Gairich seen from the Loch Quoich dam.
|Elevation||919 m (3,015 ft) |
|Prominence||552 m (1,811 ft)|
|Parent peak||Sgurr na Ciche|
|Pronunciation||Scottish Gaelic: [ˈkaɾʲɪç]
English approx: ga-r-yich
|Location||Lochaber, Highland, Scotland|
|Parent range||Northwest Highlands|
|Topo map||OS Landranger 33, OS Explorer 414|
|Easiest route||East Ridge from Quoich dam|
Gairich is a mountain in Scotland situated on the southern side of Loch Quoich between Glen Kingie and Glen Garry in the Lochaber district of the Highland Council Area, 25 kilometres north-northwest of Fort William.
With a height of 919 metres (3015 feet), Gairich qualifies as a Munro by just four metres. Despite its relatively low height the mountain is rough and quite isolated with a substantial prominence of 552 metres and is conspicuous in the view up Glen Garry. It is seen as a conical peak when viewed from the Loch Quoich dam (see picture). The mountain was initially named Scour Gairoch on the original 1891 list of Munros and is still occasionally called this, however it is now referred to generally as Gairich which translates from the Gaelic as “roaring” or Peak of Yelling” and is believed to refer to the roaring of stags in the rutting season.
Gairich has two notable corries on its slopes. Coire Liath lies on the northern flank of the mountain. It is a kilometre across and is rimmed by crags. It is drained by the Allt a' Choire Leith which flows northwards into Loch Quoich. These lower northern slopes of the mountain formerly had a right of way which went along the southern shore of Loch Quoich, this track was submerged and lost when the loch was dammed in 1957 and the water level was raised by 100 feet as part of the hydro-electric scheme in the Highlands. Lochan Doire Meall an Eilein, a small lake approximately 500 metres in length stands on the northern flanks of Gairich around the 400 metre contour. The eastern slopes of the mountain has the smaller Coire Thollaidh which also drains north into the loch. Gairich is made up of three distinct ridges, the NE and NW ridges form the flanks of Coire Liath and descend to Loch Quoich. Either of these ridges could be used for ascent by walkers approaching the mountain by canoe across the loch. The eastern ridge descends for four kilometres from the summit ending near the Quoich dam and is used in ascending the mountain from that direction.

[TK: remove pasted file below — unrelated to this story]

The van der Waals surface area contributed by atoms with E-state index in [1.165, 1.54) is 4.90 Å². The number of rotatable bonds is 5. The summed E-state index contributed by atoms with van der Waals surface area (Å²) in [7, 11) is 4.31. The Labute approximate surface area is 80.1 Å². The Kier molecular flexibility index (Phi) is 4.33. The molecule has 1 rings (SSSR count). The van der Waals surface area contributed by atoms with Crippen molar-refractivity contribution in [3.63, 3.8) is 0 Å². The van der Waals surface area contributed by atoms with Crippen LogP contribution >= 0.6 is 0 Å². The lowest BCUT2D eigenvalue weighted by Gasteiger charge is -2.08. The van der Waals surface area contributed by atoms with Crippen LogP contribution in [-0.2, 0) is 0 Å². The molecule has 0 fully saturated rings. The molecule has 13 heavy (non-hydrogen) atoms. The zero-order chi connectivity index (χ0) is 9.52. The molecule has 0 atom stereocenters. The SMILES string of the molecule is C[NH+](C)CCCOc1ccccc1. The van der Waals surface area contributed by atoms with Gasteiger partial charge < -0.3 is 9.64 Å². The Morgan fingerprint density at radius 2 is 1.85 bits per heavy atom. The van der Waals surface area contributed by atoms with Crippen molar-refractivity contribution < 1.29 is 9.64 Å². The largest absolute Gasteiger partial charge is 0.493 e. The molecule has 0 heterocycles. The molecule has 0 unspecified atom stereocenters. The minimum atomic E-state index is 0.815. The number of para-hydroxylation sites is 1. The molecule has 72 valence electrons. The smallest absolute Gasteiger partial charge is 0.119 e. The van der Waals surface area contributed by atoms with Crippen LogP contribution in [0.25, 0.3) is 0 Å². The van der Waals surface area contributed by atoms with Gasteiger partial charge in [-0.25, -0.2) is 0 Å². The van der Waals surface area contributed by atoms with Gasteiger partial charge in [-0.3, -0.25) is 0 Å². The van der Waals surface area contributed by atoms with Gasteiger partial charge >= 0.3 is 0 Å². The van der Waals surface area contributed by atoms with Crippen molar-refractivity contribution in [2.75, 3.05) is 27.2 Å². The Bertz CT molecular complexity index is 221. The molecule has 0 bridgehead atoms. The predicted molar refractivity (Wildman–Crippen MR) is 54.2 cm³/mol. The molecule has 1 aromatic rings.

Although the mountain is seen as a conical peak when viewed from the Quoich dam this is quite misleading as the actual summit plateau extends westward for almost two kilometres culminating in the subsidiary top of Gairich Beag with a height of 730 metres before descending into the a' Mhaingir glen. Gairich is in fact the first peak in a chain of hills which extends westwards over the adjoining Munro of Sgurr Mòr to terminate at Sgurr na Cìche in the remote wilderness of Knoydart. The southern flank of the mountain descends steeply into the lonely Glen Kingie, this precipitous slope has a large impressive gully on it which is drained by the Allt am Fhamhair. Glen Kingie itself can be a difficult barrier when approaching Gairich from the south with the River Kingie being an impossible obstacle when it is in spate and needing wading at other times because of the absence of bridges. The Kinbreack bothy in Glen Kingie is a useful base for climbing the mountains in this area.
The usual ascent of Gairich starts at the car park at the Loch Quoich dam at grid reference . From there the dam wall is crossed and a path is picked up which goes south for 2.5 kilometres to reach the lower part of the east ridge. It is then a five kilometre climb up the ridge to the highest point, crossing the subsidiary top of Bac nam Foid (584 metres) on the way. The final section to the summit is a steep climb with one tricky narrow bit. It is also possible to climb the mountain from the south, starting at the road end by Loch Arkaig at Strathan at grid reference and following an old right of way to Tomdoun in Glen Garry as far as the Kinbreack bothy in Glen Kingie. The best place to wade the Kingie is near the bothy, Gairich can then be ascended by its western flank passing over Gairich Beag to reach the summit.
- The Munros, Scottish Mountaineering Trust, 1986, Donald Bennett (Editor) ISBN 0-907521-13-4
- The High Mountains of Britain and Ireland, Diadem, 1993, Irvine Butterfield, ISBN 0-906371-30-9
- Hamish’s Mountain Walk, Baton Wicks, 1996, Hamish Brown, ISBN 1-898573-08-5
- The Munros Almanac, Neil Wilson Publishing, 1991, Cameron McNeish, ISBN 1-897784-01-5
- "walkhighlands Gairich". walkhighlands.co.uk. 2013. Retrieved 21 December 2013.
- Database of British and Irish Hills.
- The Munros and Tops 1891-1997.
- The Munros Page 147 (Gives translation as “Roaring“).
- The High Mountains of Britain and Ireland Page 319 (Gives translation as "Peak of Yelling").
- Hamish‘s Mountain Walk Pages 219 (Gives info on submerged path on south shore of loch).
- Hamish‘s Mountain Walk Pages 219 (Gives info on gully on south slopes).
- The Munros Page 147 (Gives details of ascent from Quoich dam).
- The High Mountains of Britain and Ireland Page 171 (Gives details of route from Loch Arkaig).